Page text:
If you spot a policy you never purchased, file a complaint with the company and demand every penny in return. This is especially the case if you no longer have the product – as this proves that you were not knowingly paying for it. A 2018 Mirror investigation found that hundreds of Currys PC World customers were paying for product insurance they were unaware of.

As of September 2018, there were nearly £12million in unclaimed National Lottery prizes, but all must be claimed within 180 days. To check if you have won an unclaimed lottery prize, go to National Lottery websiteclick on the “Check Results” tab and you will find a section on unclaimed prizes.

This lists all unclaimed big prizes and the site allows you to enter numbers for Lotto, EuroMillions, ThunderBall, Lotto HotPicks and EuroMillions HotPicks. After 180 days, any unclaimed prizes go to fund national lottery schemes, which are often UK charities.

6. Children’s Trust Fund

All children born between 2002 and 2011 received a government bonus of £250 each, with an additional £250 later if the parents were on low incomes, but over a million of these bonuses were classed as “gone recipient”, which means they have not been claimed.

The scheme, set up under Gordon Brown in 2005, gave parents a head start in saving for their child’s future, while ensuring that every child comes of age with a nest egg, no matter whatever its origin. However, while the average balance on these accounts is now £2,175, The Share Center estimates that up to £1million could be lost.

To find out if you, or more specifically your child, may be one of them, submit a request via GOV.UK – you will need a government gateway ID, which you will already have if you submit a tax return.

Steve Ferrari, Managing Director of Child Trust Funds at OneFamily, said: “As of last September, more than 75,000 children in Child Trust Funds will turn 16, with the average amount held in an account with OneFamily from this group at 2 £175, these children can look forward to a healthy nest egg to spend on their future endeavours.

“This group of kids turning 16 this month, and in the coming year, will have done particularly well, thanks in part to the strong return on investment of 108%, which more than doubled their initial investment. since their inception, but in addition they are the group that received an extra voucher at the age of seven.”

To track down a children’s trust fund, parents can use The dedicated HMRC page. Parents will need to provide both their own information as well as that of their child, and once it has been submitted they should receive the information on where the trust fund for the child’s child is. detained within 15 days. If not, here’s our guide to how to find a lost Child Trust Fund.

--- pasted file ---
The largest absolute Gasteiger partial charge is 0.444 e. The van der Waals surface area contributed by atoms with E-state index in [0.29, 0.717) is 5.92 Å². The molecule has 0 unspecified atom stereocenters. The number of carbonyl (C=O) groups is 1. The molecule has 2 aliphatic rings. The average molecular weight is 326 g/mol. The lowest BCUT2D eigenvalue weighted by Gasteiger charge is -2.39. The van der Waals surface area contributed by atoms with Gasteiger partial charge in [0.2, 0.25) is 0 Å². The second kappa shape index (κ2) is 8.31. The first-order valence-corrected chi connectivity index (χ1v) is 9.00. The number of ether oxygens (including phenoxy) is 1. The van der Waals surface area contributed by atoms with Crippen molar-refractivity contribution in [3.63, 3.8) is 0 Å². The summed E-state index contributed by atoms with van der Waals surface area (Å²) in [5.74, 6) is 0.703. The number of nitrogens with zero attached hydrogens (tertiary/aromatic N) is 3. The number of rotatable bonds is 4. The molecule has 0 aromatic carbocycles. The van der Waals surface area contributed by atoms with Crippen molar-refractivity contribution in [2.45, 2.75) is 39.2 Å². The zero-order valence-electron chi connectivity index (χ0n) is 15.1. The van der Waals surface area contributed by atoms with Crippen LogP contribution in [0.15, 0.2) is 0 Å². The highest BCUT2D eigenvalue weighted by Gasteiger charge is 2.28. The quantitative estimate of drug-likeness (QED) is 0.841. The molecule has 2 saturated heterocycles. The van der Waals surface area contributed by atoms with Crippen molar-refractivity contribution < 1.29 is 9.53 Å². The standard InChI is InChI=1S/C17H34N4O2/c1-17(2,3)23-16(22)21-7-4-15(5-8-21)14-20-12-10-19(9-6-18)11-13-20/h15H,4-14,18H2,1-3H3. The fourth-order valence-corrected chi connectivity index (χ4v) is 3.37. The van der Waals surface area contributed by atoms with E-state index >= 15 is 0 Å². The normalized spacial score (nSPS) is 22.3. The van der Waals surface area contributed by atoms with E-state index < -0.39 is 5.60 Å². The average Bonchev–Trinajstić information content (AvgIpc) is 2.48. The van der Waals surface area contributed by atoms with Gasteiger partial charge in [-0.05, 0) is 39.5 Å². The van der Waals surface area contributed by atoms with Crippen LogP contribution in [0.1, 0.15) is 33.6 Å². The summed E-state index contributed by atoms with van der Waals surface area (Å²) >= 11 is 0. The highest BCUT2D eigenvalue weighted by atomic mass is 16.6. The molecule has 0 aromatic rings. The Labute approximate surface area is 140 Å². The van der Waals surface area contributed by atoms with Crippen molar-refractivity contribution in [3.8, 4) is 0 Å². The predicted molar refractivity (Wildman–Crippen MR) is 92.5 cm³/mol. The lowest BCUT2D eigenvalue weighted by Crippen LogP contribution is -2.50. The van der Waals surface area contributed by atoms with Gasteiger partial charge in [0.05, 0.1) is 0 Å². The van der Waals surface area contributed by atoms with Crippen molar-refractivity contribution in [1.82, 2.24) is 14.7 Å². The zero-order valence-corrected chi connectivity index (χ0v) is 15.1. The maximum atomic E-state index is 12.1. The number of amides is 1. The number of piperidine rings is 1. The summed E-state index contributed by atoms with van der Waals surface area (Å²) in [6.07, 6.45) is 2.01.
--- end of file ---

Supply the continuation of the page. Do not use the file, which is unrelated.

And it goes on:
7. Piggy bank

A new £1 coin was introduced in 2017 to accompany the new £5 and £10 notes, meaning the old paper notes are now cancelled. However, if you hid any, you might be sitting on a small savings jar.

In August last year, more than 169 million old £1 coins were still in people’s money jars – but take them to your local bank or building society and you might put them in bank instead. If you have old banknotes, Bankofengland.co.uk also says they will exchange them for valid banknotes instead – you can do this by post or in person at the Bank of England in the City of London (from Monday to Friday, 9:30 a.m. to 3 p.m.).

Damaged banknotes will need to be sent to the Bank of England Treasury Center in Leeds – details can be found here. While you’re there, look for rare coins such as the Peter Rabbit or the Kew Gardens 50p. These are worth a mint on eBay.co.uk as collectors are willing to pay surprisingly huge sums for them.

8. lost legacy

It is not uncommon for people to die without a will or next of kin, and in cases where this happens the money goes to an official list and then to the treasury if unclaimed. If you know of a relative who died within the past 30 years and may have left unclaimed property, you can try to find them. This can be done for free using the government treasury attorney or for a fee through a private company.

Through it, you can check the names of those who died and left unclaimed property dating back to 1997. Relatives have 12 years to come forward to claim their inheritance. The ultimate term is 30 years, but that’s at the discretion of the treasury attorney and he won’t pay interest for the last 18 years.

Because the list is public, genealogy companies like Finders International, Title Research, and Fraser & Fraser also frequently check to see if there is anyone easily found who might be owed money.

They then contact people who might be in line for the money and offer to check if they are owed. This may incur a fee – either fixed or a percentage of the inheritance – if you end up receiving the money, but you’re usually free to check if you’re eligible. Alternatively, you can do your own research and file a claim yourself. Here’s our guide on how to do it.

Share.

Comments are closed.